Learn from your mistakes

Two weeks ago, I wrote about how Cuca failed in his approach to Atlético-MG’s semi-final first leg away to Newell’s Old Boys. He instructed his team to play deeper than usual, abandoning their usual attacking style and shape in an attempt to stymie their opponent’s effectiveness. Their attempt failed and Atlético lost 2-0.

Excellent coaches learn from their mistakes. Cuca is not yet an excellent coach.

In last night’s first leg in Asunción, once again Atlético forsook their usual game-plan to try and hinder their opponents, and once again they lost 2-0.

Their downfall last night against Olimpia was in their insistence on man marking. Cuca’s Atlético always mark their opponents individually, which is often frowned upon at the top level but can be effective when one team has a clear technical advantage.

So far in this year’s Copa Libertadores, Atlético have faced teams that play variants of 4-4-2 or 4-3-3, which suit Atlético’s marking style. The full-backs deal with the wide midfielders or attackers and vice-versa, while the central players each have an opponent to watch over. However, against Olimpia’s staggered 3-4-1-2 shape, Atlético ran into some problems.

olimpia galo

Without a full-back to play against, Cuca moved speedy winger Luan into a central role to cover Olimpia’s Wilson Pittoni, which changed Atlético´s overall shape into a rough 4-4-2 diamond. Left-back Richarlyson was assigned to mark Alejandro Silva, who despite originating in a wide position, constantly cut inside and took Richarlyson with him.

On the other flank, Atlético’s Marcos Rocha was given a huge job, marking Olimpia wing-back Nelson Benítez whilst also being on hand to cover the runs of Matías Giménez and Fredy Bareiro whenever they broke past their markers. As a result, Marcos Rocha rarely crossed the half-way line.

As if being forced to play an entirely different wasn’t enough, Atlético’s man-marking also resulted in Olimpia’s first goal. In the build-up, Alejandro Silva comes deep away from his marker and receives the ball close to Luan, who tries to retrieve possession from him. Instead of covering Luan, Richarlyson moves infield to mark Pittoni, who Luan has abandoned, opening space for Silva to run into. Diego Tardelli tries to close him down, but realising he is leaving his own man in space he hesitates to make a tackle. Réver, the only “spare man” in Atlético’s system, is then slow to get to Silva, allowing the Olimpia midfielder to score.

If that was difficult to follow, this video may help:

Persisting with a man marking system and abandoning their usual style of play was a mistake by Cuca, but the popular media will probably focus more on another one of his decisions last night: substituting Ronaldinho after 65 minutes.

Cuca was completely right to take off Ronaldinho. Thanks to a wonderful marking job by Eduardo Aranda (like Newell’s Diego Mateo in the semi-final), Gaúcho barely saw the ball. After his departure, Atlético started to create more and although they eventually conceded a second goal, they improved significantly.

Once again, Atlético will have to do it the hard way and come back from 2-0 down if they want to win their first Copa Libertadores trophy. They will be without Marcos Rocha after he picked up a third yellow card, and as the match will be played at the Mineirão, they will not be able to count on the “Independência” factor.

Coming back from this result will be a much tougher test than the semi-final. But that’s not to say it is impossible.

Advertisements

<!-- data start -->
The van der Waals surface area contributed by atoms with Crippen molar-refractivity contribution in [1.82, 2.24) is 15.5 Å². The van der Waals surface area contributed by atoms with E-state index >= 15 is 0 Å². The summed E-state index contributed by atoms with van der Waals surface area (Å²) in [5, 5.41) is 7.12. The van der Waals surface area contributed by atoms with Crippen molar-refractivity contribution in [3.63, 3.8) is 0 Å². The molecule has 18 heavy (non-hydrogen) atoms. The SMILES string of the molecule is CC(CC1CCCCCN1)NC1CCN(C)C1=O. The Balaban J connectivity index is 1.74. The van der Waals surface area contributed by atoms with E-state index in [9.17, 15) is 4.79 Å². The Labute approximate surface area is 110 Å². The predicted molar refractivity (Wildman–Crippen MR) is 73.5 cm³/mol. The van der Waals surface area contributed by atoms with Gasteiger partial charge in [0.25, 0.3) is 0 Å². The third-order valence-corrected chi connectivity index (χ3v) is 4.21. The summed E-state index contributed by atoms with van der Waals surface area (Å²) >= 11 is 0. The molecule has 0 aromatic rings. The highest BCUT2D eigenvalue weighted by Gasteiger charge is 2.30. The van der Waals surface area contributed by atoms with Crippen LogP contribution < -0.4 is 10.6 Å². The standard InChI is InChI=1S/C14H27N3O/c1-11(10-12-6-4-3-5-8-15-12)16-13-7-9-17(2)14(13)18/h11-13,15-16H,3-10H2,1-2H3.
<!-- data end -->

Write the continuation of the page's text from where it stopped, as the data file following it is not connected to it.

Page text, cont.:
Menezes’ Seleção take a huge leap towards Olympic success

The appointment of Mano Menezes as Brazil head coach didn’t really blow anyone away. He took the job in 2010 after the Seleção’s disappointing World Cup display, and was the CBF’s official second choice to take the reins behind Muricy Ramalho, who had just signed a lengthy contract with Fluminense (and unofficially the third choice behind Luiz Felipe Scolari, who signed an equally long contract with Palmeiras).

Right away, he emphasised the need for a change in the Seleção’s style, correctly identifying that as hosts in 2014, they would not be able to rely on counter-attacking football to earn results. Menezes – always well-spoken and thoughtful in his press conferences – talked about Brazil needing to “take the game to their opponents” and often repeated the importance of being “the game’s protagonist”. Continue reading Menezes’ Seleção take a huge leap towards Olympic success

Game of the Week: Grêmio 4×2 Flamengo

As many will be aware of, Sunday’s match between Grêmio and Flamengo was not just a clash of two of Brazil’s titanic clubs, but it was also the homecoming of a particularly recognisable buck-toothed gaúcho.

In January of this year, it was announced that Ronaldinho Gaúcho would be coming home to Brazil after ten glorious years in Europe. With his rather unscrupulous brother-cum-agent Assis (you may know him better as A$$i$) in tow, Ronaldinho packed his bags and embarked on a whistle-stop tour around Brazil, lunching with directors of the country’s biggest sides. After the initial commotion, three clubs emerged as potential suitors, Palmeiras, Flamengo, and Grêmio. Ronaldinho revealed that Palmeiras had made him the best contract offer, and that Flamengo were also offering plenty of cash, but if it was up to him, he would sign for his boyhood heroes Grêmio. Continue reading Game of the Week: Grêmio 4×2 Flamengo

Mano opts for progressive Brazil squad for Ghana friendly

This Thursday, Brazil national team boss Mano Menezes announced his 24-man squad for the Seleção‘s friendly against Ghana in London on the 5th of September. There were considerable changes from the squad that lost to Germany recently, with some particularly popular inclusions.

Here are five quick talking points regarding this recent squad: Continue reading Mano opts for progressive Brazil squad for Ghana friendly